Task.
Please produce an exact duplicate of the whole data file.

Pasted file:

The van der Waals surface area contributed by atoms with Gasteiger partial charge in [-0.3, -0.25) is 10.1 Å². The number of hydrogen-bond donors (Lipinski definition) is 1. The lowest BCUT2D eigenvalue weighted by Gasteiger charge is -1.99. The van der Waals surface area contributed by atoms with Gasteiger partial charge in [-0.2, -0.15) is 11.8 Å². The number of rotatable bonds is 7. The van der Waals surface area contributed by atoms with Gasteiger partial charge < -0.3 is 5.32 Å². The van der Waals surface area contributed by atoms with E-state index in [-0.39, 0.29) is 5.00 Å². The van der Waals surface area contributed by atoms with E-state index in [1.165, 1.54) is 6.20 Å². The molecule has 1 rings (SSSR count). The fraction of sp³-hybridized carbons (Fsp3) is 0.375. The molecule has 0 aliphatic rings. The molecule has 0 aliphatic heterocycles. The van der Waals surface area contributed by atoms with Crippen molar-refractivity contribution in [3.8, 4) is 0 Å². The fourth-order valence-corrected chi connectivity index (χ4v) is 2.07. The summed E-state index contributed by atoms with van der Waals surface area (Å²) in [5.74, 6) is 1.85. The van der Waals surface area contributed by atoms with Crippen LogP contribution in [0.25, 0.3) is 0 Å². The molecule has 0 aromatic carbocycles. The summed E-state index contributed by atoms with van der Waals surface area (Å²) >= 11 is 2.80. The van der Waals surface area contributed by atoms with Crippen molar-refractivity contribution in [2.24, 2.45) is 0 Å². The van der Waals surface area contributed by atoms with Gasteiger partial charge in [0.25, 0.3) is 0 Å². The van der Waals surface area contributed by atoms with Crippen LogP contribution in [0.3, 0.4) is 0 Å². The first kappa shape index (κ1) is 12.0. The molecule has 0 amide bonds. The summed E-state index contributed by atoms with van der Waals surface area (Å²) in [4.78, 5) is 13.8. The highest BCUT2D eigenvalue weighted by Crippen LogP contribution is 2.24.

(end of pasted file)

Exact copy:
The van der Waals surface area contributed by atoms with Gasteiger partial charge in [-0.3, -0.25) is 10.1 Å². The number of hydrogen-bond donors (Lipinski definition) is 1. The lowest BCUT2D eigenvalue weighted by Gasteiger charge is -1.99. The van der Waals surface area contributed by atoms with Gasteiger partial charge in [-0.2, -0.15) is 11.8 Å². The number of rotatable bonds is 7. The van der Waals surface area contributed by atoms with Gasteiger partial charge < -0.3 is 5.32 Å². The van der Waals surface area contributed by atoms with E-state index in [-0.39, 0.29) is 5.00 Å². The van der Waals surface area contributed by atoms with E-state index in [1.165, 1.54) is 6.20 Å². The molecule has 1 rings (SSSR count). The fraction of sp³-hybridized carbons (Fsp3) is 0.375. The molecule has 0 aliphatic rings. The molecule has 0 aliphatic heterocycles. The van der Waals surface area contributed by atoms with Crippen molar-refractivity contribution in [3.8, 4) is 0 Å². The fourth-order valence-corrected chi connectivity index (χ4v) is 2.07. The summed E-state index contributed by atoms with van der Waals surface area (Å²) in [5.74, 6) is 1.85. The van der Waals surface area contributed by atoms with Crippen LogP contribution in [0.25, 0.3) is 0 Å². The molecule has 0 aromatic carbocycles. The summed E-state index contributed by atoms with van der Waals surface area (Å²) >= 11 is 2.80. The van der Waals surface area contributed by atoms with Crippen molar-refractivity contribution in [2.24, 2.45) is 0 Å². The van der Waals surface area contributed by atoms with Gasteiger partial charge in [0.25, 0.3) is 0 Å². The van der Waals surface area contributed by atoms with Crippen LogP contribution in [0.3, 0.4) is 0 Å². The first kappa shape index (κ1) is 12.0. The molecule has 0 amide bonds. The summed E-state index contributed by atoms with van der Waals surface area (Å²) in [4.78, 5) is 13.8. The highest BCUT2D eigenvalue weighted by Crippen LogP contribution is 2.24.